Clouser says that a background in electronics-heavy rock was actually great training for his film and TV work. “Working with a crazy level of detail and making sure that everything is timed properly and always hitting the cuts so that everything lays beautifully — that’s directly bred out of the ultra-detail-oriented, programming-based rock ‘n’ roll I was a part of. And frankly, sitting with a blank click track and trying to write a rock song feels a lot harder to me now. I like working with the road map of story and characters. Show me the markers, tell me what the music has to do, and let’s get down to business.”
The intense day-to-day work process and must-hit deadlines of scoring can be a very new experience for some musicians. “It’s almost like having a proper job,” laughs Sondre Lerche, a recording artist who did his first composer work creating the score for Disney’s “Dan in Real Life.” “You’re part of a team, and you’re relying on people, and they’re relying on you, and you have to show up in the morning and work together to get things done. But it was wonderful to be a small part of something so much bigger than a record. And it was actually a very enjoyable challenge to shift from expressing myself to helping (director) Peter Hedges express what he wanted to communicate.”
Lerche had the rare luxury of being brought on to the project by Hedges — a fan of his recorded work — when the script was still being developed. The first-time composer was around as actors were cast and began crafting their roles, was on set for much of the filming, and was able to work very closely with Hedges in devising the tone and scope of the film’s mix of original song and score. By the time the film was being edited, Lerche was leading a double life, touring and promoting his own “Phantom Punch” album and spending any spare time in the editing suite with Hedges. “I really got an education in the whole process from script to test screenings,” Lerche says. “I know the composer isn’t often that much a part of things, but it was perfect for my first time out.”
The ability to serve a filmmaker’s or producer’s vision rather than be inspired by a personal muse might be the biggest emotional transition a rocker-turned-composer has to make. But some musicians are clearly invigorated by the chance to make music that supports a narrative rather than playing a starring role. “It’s actually kind of liberating to create music that isn’t so much about me,” says Anna Waronker, formerly of the band That Dog and a current solo artist whose composing credits include the canceled ABC series “Help Me Help You” and the forthcoming films “What We Do Is Secret” and “All Ages Night.” “I love the collaborative part of the process, and it’s frequently a pleasant surprise to hear the music that comes out of you when you’re trying to give a director or producer what they want. Some of the music I’ve done for film and TV are actually some of my favorite things I’ve ever written.”
The way a piece of music eventually gets used in film and television might also require some ego adjustment for those used to being in the spotlight. “As a songwriter, you never think about the fact that the sound of a helicopter or a car chase might drown out the downbeat of the chorus,” says Jay Gruska, who was a major-label solo artist, a touring member of Three Dog Night and a staff songwriter for Screen Gems before developing a composing career that has included the TV series “Lois & Clark,” “Charmed” and the CW’s “Supernatural.” “You have to be aware that the music you’re creating is in a supporting role and is not just music in and of itself anymore. You’re not going to write anything so perfect that they decide to mute the dialogue and just let the music play.”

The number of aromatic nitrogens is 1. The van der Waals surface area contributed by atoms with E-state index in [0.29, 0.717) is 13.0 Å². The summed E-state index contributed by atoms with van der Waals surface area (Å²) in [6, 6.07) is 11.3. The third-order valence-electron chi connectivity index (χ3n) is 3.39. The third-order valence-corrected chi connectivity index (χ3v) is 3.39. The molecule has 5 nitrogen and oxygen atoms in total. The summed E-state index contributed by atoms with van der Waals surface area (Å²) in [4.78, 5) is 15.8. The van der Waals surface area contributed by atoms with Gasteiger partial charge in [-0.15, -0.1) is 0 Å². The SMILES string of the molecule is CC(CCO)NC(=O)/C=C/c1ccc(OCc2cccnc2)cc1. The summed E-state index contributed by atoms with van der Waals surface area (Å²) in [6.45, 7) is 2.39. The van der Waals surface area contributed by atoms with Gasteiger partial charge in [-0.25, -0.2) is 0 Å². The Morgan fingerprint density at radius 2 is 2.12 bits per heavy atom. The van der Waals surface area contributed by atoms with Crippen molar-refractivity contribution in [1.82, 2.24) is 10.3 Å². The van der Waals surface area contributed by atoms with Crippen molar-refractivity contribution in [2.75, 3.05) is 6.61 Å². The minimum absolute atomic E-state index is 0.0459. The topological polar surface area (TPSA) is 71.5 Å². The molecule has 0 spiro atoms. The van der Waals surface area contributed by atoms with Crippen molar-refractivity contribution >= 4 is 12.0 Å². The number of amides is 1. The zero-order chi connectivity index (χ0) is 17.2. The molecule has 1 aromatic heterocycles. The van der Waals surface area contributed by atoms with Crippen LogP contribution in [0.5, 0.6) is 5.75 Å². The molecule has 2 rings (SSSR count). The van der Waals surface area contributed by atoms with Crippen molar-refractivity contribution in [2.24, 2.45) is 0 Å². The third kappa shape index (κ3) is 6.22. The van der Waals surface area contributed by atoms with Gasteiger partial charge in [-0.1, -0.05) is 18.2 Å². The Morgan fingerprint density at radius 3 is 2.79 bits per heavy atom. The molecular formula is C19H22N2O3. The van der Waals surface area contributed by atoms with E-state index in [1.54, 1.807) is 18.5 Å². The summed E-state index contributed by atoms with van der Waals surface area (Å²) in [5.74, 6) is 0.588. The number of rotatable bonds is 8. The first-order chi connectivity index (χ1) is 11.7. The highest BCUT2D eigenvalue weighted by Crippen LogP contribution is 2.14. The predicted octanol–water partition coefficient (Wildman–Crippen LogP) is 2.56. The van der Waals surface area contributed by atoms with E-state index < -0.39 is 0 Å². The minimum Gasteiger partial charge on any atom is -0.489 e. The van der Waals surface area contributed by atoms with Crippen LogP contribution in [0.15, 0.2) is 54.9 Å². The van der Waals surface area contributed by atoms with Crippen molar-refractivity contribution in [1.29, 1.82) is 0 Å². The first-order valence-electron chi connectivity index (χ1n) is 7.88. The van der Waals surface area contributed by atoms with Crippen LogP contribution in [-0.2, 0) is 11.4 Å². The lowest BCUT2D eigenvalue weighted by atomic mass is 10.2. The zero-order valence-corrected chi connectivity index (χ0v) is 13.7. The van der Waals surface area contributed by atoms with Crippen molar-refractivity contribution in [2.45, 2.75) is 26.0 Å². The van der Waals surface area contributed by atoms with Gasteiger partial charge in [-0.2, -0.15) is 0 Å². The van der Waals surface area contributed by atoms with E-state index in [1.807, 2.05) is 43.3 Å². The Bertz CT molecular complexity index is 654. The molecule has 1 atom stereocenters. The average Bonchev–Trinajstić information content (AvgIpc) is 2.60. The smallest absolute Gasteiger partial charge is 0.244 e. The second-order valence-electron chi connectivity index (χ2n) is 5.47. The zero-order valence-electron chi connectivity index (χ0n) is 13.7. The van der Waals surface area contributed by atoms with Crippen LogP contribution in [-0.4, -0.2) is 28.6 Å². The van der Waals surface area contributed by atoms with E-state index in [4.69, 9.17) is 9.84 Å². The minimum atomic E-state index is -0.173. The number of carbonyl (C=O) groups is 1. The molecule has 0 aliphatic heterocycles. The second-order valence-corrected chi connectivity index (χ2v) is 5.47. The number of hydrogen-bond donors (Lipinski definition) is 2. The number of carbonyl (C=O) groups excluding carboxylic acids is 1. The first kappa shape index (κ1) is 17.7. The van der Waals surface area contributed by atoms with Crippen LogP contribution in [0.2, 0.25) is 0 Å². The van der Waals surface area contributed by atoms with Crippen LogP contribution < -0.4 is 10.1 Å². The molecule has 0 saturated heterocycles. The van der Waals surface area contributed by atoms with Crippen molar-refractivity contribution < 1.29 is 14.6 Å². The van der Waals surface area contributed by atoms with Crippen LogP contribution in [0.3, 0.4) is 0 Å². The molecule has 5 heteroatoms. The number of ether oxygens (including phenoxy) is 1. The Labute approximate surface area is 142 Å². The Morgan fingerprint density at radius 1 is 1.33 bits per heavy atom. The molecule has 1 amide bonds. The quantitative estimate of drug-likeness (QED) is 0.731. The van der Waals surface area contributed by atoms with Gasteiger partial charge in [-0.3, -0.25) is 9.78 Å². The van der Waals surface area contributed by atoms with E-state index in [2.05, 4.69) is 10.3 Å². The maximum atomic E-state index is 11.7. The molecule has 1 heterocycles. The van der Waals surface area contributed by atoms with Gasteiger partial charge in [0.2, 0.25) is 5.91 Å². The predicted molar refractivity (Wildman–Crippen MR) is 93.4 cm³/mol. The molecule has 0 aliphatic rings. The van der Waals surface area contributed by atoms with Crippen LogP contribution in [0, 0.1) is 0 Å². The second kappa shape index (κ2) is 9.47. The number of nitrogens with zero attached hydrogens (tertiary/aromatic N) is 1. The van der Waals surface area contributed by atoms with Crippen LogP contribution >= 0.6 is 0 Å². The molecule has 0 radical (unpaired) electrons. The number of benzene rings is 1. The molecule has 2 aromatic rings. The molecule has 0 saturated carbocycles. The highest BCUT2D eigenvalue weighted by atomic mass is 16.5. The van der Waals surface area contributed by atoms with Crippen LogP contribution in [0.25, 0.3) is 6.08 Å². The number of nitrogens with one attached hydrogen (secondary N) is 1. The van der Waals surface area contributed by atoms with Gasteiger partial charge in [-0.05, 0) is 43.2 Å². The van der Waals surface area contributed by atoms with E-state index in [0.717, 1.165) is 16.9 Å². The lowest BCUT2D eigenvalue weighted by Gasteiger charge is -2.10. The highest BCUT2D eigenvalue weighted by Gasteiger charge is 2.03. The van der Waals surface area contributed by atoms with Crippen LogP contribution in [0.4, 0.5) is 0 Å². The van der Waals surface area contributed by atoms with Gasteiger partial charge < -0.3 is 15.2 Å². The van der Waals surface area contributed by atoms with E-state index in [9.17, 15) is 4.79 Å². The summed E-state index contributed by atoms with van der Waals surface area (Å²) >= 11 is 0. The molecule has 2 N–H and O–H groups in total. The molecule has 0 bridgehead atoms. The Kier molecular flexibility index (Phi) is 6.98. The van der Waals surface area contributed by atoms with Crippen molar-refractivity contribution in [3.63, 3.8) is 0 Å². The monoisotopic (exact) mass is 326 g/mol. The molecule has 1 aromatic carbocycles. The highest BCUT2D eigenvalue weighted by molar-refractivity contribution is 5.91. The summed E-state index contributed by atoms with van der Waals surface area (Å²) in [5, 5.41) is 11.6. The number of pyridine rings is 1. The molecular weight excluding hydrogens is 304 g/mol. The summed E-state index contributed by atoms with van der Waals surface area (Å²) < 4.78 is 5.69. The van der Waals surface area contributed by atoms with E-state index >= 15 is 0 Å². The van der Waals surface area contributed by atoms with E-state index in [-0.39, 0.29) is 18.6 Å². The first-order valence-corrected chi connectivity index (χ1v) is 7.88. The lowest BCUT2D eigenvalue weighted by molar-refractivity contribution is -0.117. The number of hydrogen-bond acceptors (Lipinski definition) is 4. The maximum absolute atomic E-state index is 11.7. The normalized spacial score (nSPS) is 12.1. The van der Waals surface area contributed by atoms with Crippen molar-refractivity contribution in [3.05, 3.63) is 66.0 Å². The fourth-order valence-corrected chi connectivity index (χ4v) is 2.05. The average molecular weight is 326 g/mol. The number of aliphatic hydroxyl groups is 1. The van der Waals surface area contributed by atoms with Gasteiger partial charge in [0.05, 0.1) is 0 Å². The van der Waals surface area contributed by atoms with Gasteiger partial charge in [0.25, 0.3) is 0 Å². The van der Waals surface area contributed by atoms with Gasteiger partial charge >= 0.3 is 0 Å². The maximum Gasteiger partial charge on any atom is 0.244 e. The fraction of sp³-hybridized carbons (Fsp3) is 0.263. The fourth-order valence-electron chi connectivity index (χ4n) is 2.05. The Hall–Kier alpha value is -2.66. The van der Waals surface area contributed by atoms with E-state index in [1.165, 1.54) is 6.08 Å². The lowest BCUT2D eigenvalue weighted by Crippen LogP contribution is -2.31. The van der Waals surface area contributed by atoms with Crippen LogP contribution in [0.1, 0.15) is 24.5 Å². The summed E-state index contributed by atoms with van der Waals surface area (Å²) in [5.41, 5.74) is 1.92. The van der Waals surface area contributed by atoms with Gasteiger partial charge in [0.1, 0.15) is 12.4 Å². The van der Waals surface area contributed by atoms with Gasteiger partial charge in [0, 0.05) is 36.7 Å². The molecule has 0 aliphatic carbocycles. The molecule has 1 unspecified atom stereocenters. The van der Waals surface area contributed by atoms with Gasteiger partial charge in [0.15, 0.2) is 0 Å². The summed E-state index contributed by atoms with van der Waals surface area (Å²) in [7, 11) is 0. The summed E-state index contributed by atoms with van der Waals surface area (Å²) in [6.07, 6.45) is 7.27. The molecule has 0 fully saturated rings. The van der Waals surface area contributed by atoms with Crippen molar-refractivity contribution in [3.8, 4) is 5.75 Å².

Competition for film and TV work has led some rockers to take an unconventional approach to getting a foot in the studio door. John Crooke has been a writer and performer with the bands Lamps and Jolene, and when he developed an interest in furthering a composing career, he decided to stick with a group approach. With fellow musicians Chris Phillips and Peele Wimberley and sound designer Rhan Small, Crooke co-founded I-40 Soundworks, a music collective that recently completed a second season of scoring Comedy Central’s “Lil’ Bush.” “We’d all been through the cycle of record, tour for eight months, repeat,” Crooke says. “We wanted to find another way to get our music out there other than making a demo reel and crossing fingers, so we pooled our experience, our resources and our talents — just the way we would in a band.”
If a rock musician does get busy working in film and TV, do they miss the thrills of the rock life? “The idea of being on the road with my own band lost it’s appeal a long time ago,” says Andy Paley, whose rock career ranges from recording as a member of the Paley Brothers to collaborations with Madonna, the Ramones and Brian Wilson. More recently, he’s worked as a film and television composer, with a strong affinity for animated series such as Nickelodeon’s “SpongeBob SquarePants” and Cartoon Newtork’s “Camp Lazlo” and “My Gym Partner’s a Monkey.” “There was a time when a tour sounded exciting, but now I get much more enthusiastic about writing music for cartoons.” Paley does still occasionally rock out on stage — as the bandleader for special live performances of SpongeBob’s band, the Hi-Seas.
Clouser doesn’t miss too much of his former rock ‘n’ roll life, either.
“Believe it or not, you really can get tired of eating $35 cheeseburgers in hotel rooms. I like being at home and working on the things I’m working on. I’m a happy lab rat. I’d love the chance eventually to do some different things with the music — it’d be nice to compose a film score that wasn’t dark and dense and loud. But, that said, I love what I’m doing, and I’ll be perfectly happy working on ‘Saw IX.'”